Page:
To see what Britain could have been like but never was, read this wonderful anthology of pieces from The Dartmouth Review, which tell the story of the battles it fought, written about at the time or as remembered by student editors. There are also contributions from William F. Buckley Jr and Professor Jeffrey Hart. Many of the young tigers of the 1980s and 1990s went on to yet greater things. James Panero and Stefan Beck joined the editors of the New Criterion.

In their pursuit of affirmative action and political correctness the Dartmouth administration appointed unqualified African-American staff unsuited to the positions they had been given, censored everything including a mural of bare-breasted ladies, and encouraged the self-segregation of any group defined as a minority.

The Dartmouth Review pointed all this out very forcefully. One of the College's administrators, fifty-three year old Mr Sam Smith, was so angry at this that he attacked Benjamin Hart, the founder of the Review, tried to push him through a plate-glass door, smashed his spectacles and then bit him. Mr Hart had to have a tetanus shot; I am surprised he was not also given one for rabies. Sam Smith was convicted of assault, fined and given probation by the courts. Similar assaults on students by members of staff often occur at British universities, but mysteriously they never get to court; the vice-chancellors see to that, to make sure their university doesn't "get in the papers". Sein oder Schwein und Schein? Shine wins. Swine win. Dartmouth College took no disciplinary action of its own against Smith and some of the faculty publicly defended Smith's "principled" violence in their classes.

By contrast the editors and staff of the Dartmouth Review were constantly harassed, and kangarooed, convicted on inadequate evidence and severely punished for trivial and unproven infractions of university rules. Two were suspended for "vexatious oral exchanges" - not sexual ones but what you and I would call an argument. In Britain that would be the end of it; offend the system and you are ejected, with no real redress. Unlike us, however, individual Americans have rights and the will and the means to enforce them.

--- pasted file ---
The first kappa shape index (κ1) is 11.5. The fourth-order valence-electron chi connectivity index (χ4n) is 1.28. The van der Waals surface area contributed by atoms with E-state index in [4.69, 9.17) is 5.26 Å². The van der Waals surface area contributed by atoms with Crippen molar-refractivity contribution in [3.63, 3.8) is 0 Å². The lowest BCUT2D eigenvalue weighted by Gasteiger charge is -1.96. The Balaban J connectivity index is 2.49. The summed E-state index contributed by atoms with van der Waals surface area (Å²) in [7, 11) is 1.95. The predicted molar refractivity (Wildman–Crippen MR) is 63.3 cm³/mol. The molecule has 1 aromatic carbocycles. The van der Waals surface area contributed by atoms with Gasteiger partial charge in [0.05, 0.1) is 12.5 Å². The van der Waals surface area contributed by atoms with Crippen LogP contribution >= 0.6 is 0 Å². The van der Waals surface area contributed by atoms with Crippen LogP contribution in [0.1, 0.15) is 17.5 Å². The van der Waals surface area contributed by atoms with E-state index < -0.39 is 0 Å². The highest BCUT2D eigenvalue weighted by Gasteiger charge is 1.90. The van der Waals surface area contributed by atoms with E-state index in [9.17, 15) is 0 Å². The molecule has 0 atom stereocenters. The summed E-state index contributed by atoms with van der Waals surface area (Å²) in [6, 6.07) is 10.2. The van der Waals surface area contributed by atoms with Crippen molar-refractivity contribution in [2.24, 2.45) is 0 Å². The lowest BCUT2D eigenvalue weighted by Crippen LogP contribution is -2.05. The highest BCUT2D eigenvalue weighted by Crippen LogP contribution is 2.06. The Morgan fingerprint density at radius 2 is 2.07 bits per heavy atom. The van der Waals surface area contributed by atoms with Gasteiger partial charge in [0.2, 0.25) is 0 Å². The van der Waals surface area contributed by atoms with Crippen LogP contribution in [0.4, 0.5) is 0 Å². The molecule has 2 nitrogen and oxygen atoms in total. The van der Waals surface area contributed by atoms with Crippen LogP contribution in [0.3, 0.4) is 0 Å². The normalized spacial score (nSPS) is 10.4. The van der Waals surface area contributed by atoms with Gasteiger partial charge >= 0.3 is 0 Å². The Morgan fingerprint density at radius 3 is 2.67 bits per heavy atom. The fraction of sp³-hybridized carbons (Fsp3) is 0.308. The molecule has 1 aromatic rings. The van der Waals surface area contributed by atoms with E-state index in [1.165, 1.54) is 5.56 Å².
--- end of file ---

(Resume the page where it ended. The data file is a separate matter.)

The Superior Court of New Hampshire ordered the Dartmouth administration to "forthwith reinstate" the editors (who had been sent down) "as full-time students". It happened because leading American journals were willing to publicise the student editors' side of the case and the John M. Olin Foundation was willing to help pay their legal costs. In Britain a university can easily get rid of someone whose right-wing politics it doesn't like with relative impunity but in America the absence of equal justice and due process in Dartmouth was seen as an outrage. Everyone could see the contrast with the treatment of those Dartmouth students holding leftist political views, whom the administration allowed to get away with violence, vandalism and occupying buildings. But if conservative students got involved in a "vexatious oral exchange", they were out.

At the heart of much of the conflict was the administration's hatred of the stance of the Dartmouth Review as a non-racist paper criticising the racist behaviour of the administration and even more so of racially exclusive "minority" student groups, sponsored or encouraged by the administration under the guise of anti-racism. Let me quote on this point some clear-sighted members of non-white "minorities" writing for the Dartmouth Review:

After my first year here, I've learned that it's not Dartmouth's white population that's racist or exclusionary, but rather it's the organized minority groups themselves.
[Dave Pan, American, born in Taiwan, writing in the Review in 1997].

In retrospect, it is no surprise to me that in the balkanized and Orwellian world of Dartmouth in the late 1980s, the only place that I experienced complete meritocracy and egalitarianism was on the staff of the Review.
[Harmeet Dhillon, American, born in Punjab, daughter of a Sikh doctor in North Carolina, editor 1989, looking back and writing in 2006].

Freedman (the President ) chose to turn blind eyes to a grave problem at Dartmouth; students, faculty and administration who escape scrutiny and censure solely because of race or sex.
[Harmeet Dhillon, writing in 1988].